Event Review, WMSBF News

Review: December Meeting on Sustainability in Packaging

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West Michigan Sustainable Business Forum’s December membership meeting was a joint meeting with the International Institute of Packaging at Kendall College of Art & Design. Meeting presented by Disher Design and Steelcase.

A panel of local packaging experts will discuss key challenges and opportunities for sustainability in packaging:

Dustin Heiler, Global Environmental Sustainability Specialist, Steelcase, Inc.
“It shouldn’t be two to three times more expensive, and it’s got to perform the same way or better. Better performance can justify more costs. Then with the environmental side, if you’re working with a new material, you have to consider what the price is today vs. what it will be in the future, if the material has not yet scaled, it will cost two to three more times to start.”

Thad Cummings, Founding Partner, My Green Michigan
“To be blunt everyone asks the cost question, that’s not the obstacle, we we actually save people money. The obstacles are politics and contracts.”

Tyler Prince, Packaging Engineering Manager, KTM Industries, Inc.
“There are things that are actually working and sustainable that people don’t know about. There is always a cost limitation with going green. But it’s getting there. Once everyone realizes that we need to go int this direction that is when it’s going to pick up steam.”

Cimberly Weir, Assistant Director, Center for Packaging Innovation and Sustainability, Michigan State University
“It’s a piece of a whole value chain, you’re not going to go to the store and put cheese or shampoo in your hand and walk out. You need a package. You should be looking at the entire package and how you can reduce the whole footprint from start to end use…

“The biggest opportunity is education, we understand sustainability and the implications it has if done correctly. Now the mom making decisions at the grocery store, how are you going to get her to purchase the more sustainable package? I think education of the every-day consumer, I think that is really where the power is.”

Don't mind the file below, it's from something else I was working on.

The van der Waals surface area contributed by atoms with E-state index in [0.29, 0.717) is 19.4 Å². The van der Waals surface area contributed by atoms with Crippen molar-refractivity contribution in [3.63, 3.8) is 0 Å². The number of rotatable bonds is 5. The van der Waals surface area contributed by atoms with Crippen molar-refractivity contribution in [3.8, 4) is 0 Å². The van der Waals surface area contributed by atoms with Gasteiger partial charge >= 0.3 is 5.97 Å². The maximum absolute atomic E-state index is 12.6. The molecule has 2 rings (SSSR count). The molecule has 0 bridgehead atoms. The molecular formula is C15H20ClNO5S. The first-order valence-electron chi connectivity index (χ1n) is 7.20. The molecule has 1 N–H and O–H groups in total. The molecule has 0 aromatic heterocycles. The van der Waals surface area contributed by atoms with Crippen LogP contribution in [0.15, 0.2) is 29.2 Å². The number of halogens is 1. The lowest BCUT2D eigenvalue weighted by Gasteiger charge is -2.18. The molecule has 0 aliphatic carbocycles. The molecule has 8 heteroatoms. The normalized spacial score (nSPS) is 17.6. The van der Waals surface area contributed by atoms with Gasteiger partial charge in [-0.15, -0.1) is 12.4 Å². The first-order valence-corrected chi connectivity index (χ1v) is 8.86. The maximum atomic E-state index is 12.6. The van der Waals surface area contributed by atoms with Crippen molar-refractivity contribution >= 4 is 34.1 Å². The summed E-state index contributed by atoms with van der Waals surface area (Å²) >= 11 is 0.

Pat Laurie, Packaging Engineering Manager, Bissell Homecare, Inc.
“Go back to the product. Trying to work with our product engineers, than we don’t have to use that much processin. Try to work together as teams. We’re all familiar with the mushroom foam that Steelcase has used, we’re using another material made out of waste straw from rice materials; tried using returnable packaging, just couldn’t make the economics work…

“My package goes with the consumer, my goal is to have that package stay with the consumer…imagine a little tote that stays with the consume? Packaging could be a sales tool. But the marketing department says I can’t do it: Costs too much…

“What Walmart asks for we give them. They go in cycles: every 10 years, when they’re hot on the environment everyone gets hot. Hopefully that’s coming around again soon.”

Cindy Doman, Senior Packaging Engineer, Herman Miller
“We spend most of our weeks trying to come up with new reusable packaging. It also improves ergonomics.  There are some economics that come into play; part of that is you have to get the material in.  If your supplier is far enough way, it’s harder to send that packaging back…

“I have to ditto about education. You have to start early, in the schools, have to challenge them. Pop and water bottles become coats, that kind of thing….

“We generally start out with what are we going to save dollar-wise. It’s ‘Who handles this?’ ‘How are we going to keep up with truck?’ ‘Can we reduce warehousing? Can it be recycled? Can it be easily separated and recycled?’ There is x amount in labor and transportation, it kind of all becomes one nice package.”